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Vector, the journal of the British APL Association

It is poor civic hygiene to install the machinery of repression in the belief that it will never be used.

The Sixth Extinction

Species are mortal too.

They appear, they die out. Some quickly, some slowly. Sharks are an old species. Sharks appeared 450 million years ago. Humans, two million. Homo neanderthal is gone already. How will homo sapiens do?

The Earth’s fossil record shows five mass extinctions, in which many or most species disappeared over a few months or centuries. The first four are mysterious. We don’t know for certain what caused them.

The Fifth Extinction we know about. 250 million years ago, an asteroid the size of Manhattan slammed into the Yucatan peninsula in Mexico.

The energy released was like a hundred million atom bombs. The Earth’s forests burned down. A vast tsunami swamped every coast on the planet. The Fifth Extinction was as sudden as they get.

Mass extinctions are part of the life of the planet. We are now at the end of the Sixth. It started centuries ago. We just noticed.

Land Mammals, by xkcd.com

Species loss is now hundreds of time faster than the ‘background’ rate over the millennia. Some of this is now widely known. We have hunted lions, tigers and whales near to extinction. We have almost emptied the oceans of fish. Warming from our carbon emissions is melting the ice polar bears live on.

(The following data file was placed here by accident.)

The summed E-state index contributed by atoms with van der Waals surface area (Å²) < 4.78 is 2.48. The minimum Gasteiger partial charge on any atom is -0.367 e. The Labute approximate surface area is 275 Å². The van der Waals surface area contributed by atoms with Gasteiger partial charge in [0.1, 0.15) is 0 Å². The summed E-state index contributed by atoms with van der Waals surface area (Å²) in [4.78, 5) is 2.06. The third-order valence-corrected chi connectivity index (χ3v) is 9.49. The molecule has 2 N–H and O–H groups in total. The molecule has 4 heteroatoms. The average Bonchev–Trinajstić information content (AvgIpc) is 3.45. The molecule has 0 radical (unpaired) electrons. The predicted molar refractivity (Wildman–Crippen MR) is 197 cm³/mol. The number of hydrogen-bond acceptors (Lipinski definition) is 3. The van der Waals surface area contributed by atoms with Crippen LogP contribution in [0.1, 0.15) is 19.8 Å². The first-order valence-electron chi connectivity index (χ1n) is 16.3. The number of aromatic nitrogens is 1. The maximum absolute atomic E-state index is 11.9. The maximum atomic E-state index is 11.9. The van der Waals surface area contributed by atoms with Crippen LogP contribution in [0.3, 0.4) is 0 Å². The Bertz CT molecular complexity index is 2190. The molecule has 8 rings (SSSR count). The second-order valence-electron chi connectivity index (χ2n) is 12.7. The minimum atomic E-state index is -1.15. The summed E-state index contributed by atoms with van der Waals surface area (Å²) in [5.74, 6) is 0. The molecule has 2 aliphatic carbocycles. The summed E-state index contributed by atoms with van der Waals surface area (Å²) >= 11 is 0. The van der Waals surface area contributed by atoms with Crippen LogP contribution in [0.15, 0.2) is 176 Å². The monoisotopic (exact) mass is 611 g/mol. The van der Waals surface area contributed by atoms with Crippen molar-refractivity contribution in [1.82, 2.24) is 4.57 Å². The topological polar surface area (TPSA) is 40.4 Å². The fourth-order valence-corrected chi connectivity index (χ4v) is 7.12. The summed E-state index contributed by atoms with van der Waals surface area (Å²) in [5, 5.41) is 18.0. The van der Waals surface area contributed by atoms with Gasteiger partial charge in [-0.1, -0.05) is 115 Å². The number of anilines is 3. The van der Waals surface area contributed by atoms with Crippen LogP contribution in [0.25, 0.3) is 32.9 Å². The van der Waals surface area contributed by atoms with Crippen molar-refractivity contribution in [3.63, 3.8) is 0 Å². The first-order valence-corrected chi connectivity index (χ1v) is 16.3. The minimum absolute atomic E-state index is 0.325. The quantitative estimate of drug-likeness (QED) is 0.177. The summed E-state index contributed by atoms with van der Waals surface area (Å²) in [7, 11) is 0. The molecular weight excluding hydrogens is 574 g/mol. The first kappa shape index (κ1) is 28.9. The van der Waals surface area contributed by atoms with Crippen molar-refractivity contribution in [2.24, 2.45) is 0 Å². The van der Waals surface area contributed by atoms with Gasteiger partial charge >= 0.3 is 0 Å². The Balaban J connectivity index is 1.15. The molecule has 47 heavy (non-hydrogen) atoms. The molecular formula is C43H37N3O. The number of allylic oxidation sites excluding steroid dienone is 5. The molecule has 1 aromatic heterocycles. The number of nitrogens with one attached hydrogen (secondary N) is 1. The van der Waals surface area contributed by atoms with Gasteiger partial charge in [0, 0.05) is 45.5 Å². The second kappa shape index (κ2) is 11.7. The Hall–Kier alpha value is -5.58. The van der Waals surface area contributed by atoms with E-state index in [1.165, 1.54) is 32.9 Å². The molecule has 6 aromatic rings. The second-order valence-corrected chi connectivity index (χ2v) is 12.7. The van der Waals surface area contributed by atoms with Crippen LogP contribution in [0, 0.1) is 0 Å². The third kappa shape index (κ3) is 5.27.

But the Sixth Extinction is not recent. Species loss has been accelerating for centuries. It matches the spread of humans. Species disappear as we farm and build. Where humans flourish, other species disappear.

Climate change is the closing paragraph of a story that began before we started writing.

Yeast in a warm container of nutrients consumes all the food then dies in its own waste. Any animal that sees its species double in a lifetime has cause to worry.

Of course, humans are not yeast. We’re talking about it.

But that’s about all we’re doing. There are ways to soften the end of the Sixth Extinction. Although polar bears won’t survive, there are things we could do so humans might. But we’re not doing those things. Nothing remotely like them. As a species we don’t seem to have whatever that takes.

The next decades will see species of life disappearing faster and faster. The human population will crash. What we do right now determines how soon, how far and how fast.

We’re not doing much, so expect it to get ugly.

Further reading
“What killed the Neanderthals?’, Luke Mitchell, London Review of Books, 36, 9, 8 May 2014: review of The Sixth Extinction: An unnatural history by Elizabeth Kolbert
The Dark Mountain Project “a network of writers, artists and thinkers who have stopped believing the stories our civilisation tells itself.”

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© 2003-2015 Stephen Taylor
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